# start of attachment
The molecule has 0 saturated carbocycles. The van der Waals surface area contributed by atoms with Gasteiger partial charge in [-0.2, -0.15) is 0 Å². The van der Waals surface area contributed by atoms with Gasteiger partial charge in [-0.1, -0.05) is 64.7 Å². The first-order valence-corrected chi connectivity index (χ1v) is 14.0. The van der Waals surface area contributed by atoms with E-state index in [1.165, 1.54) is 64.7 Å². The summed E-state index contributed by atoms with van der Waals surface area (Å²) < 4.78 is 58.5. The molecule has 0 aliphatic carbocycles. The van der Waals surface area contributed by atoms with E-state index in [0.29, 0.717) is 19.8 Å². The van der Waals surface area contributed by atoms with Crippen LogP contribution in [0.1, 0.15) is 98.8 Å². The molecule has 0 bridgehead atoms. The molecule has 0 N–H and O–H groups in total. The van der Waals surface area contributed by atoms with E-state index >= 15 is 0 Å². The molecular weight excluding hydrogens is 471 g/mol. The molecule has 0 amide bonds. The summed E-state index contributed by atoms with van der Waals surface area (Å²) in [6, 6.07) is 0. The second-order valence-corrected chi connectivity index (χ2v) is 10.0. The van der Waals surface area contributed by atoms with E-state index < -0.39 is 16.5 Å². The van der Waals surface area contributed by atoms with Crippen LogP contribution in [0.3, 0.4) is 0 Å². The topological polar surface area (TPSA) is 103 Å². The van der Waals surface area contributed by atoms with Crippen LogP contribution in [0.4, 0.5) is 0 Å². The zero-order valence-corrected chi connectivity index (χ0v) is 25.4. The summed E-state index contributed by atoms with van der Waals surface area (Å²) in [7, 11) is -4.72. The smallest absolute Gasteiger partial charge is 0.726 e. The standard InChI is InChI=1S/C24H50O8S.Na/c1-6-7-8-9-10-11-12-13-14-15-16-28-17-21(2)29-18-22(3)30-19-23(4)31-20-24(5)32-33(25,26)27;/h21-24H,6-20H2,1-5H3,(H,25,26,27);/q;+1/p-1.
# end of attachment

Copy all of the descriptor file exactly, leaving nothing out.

The molecule has 0 saturated carbocycles. The van der Waals surface area contributed by atoms with Gasteiger partial charge in [-0.2, -0.15) is 0 Å². The van der Waals surface area contributed by atoms with Gasteiger partial charge in [-0.1, -0.05) is 64.7 Å². The first-order valence-corrected chi connectivity index (χ1v) is 14.0. The van der Waals surface area contributed by atoms with E-state index in [1.165, 1.54) is 64.7 Å². The summed E-state index contributed by atoms with van der Waals surface area (Å²) < 4.78 is 58.5. The molecule has 0 aliphatic carbocycles. The van der Waals surface area contributed by atoms with E-state index in [0.29, 0.717) is 19.8 Å². The van der Waals surface area contributed by atoms with Crippen LogP contribution in [0.1, 0.15) is 98.8 Å². The molecule has 0 bridgehead atoms. The molecule has 0 N–H and O–H groups in total. The van der Waals surface area contributed by atoms with E-state index >= 15 is 0 Å². The molecular weight excluding hydrogens is 471 g/mol. The molecule has 0 amide bonds. The summed E-state index contributed by atoms with van der Waals surface area (Å²) in [6, 6.07) is 0. The second-order valence-corrected chi connectivity index (χ2v) is 10.0. The van der Waals surface area contributed by atoms with E-state index < -0.39 is 16.5 Å². The van der Waals surface area contributed by atoms with Crippen LogP contribution in [0.3, 0.4) is 0 Å². The topological polar surface area (TPSA) is 103 Å². The van der Waals surface area contributed by atoms with Crippen LogP contribution in [0.4, 0.5) is 0 Å². The zero-order valence-corrected chi connectivity index (χ0v) is 25.4. The summed E-state index contributed by atoms with van der Waals surface area (Å²) in [7, 11) is -4.72. The smallest absolute Gasteiger partial charge is 0.726 e. The standard InChI is InChI=1S/C24H50O8S.Na/c1-6-7-8-9-10-11-12-13-14-15-16-28-17-21(2)29-18-22(3)30-19-23(4)31-20-24(5)32-33(25,26)27;/h21-24H,6-20H2,1-5H3,(H,25,26,27);/q;+1/p-1.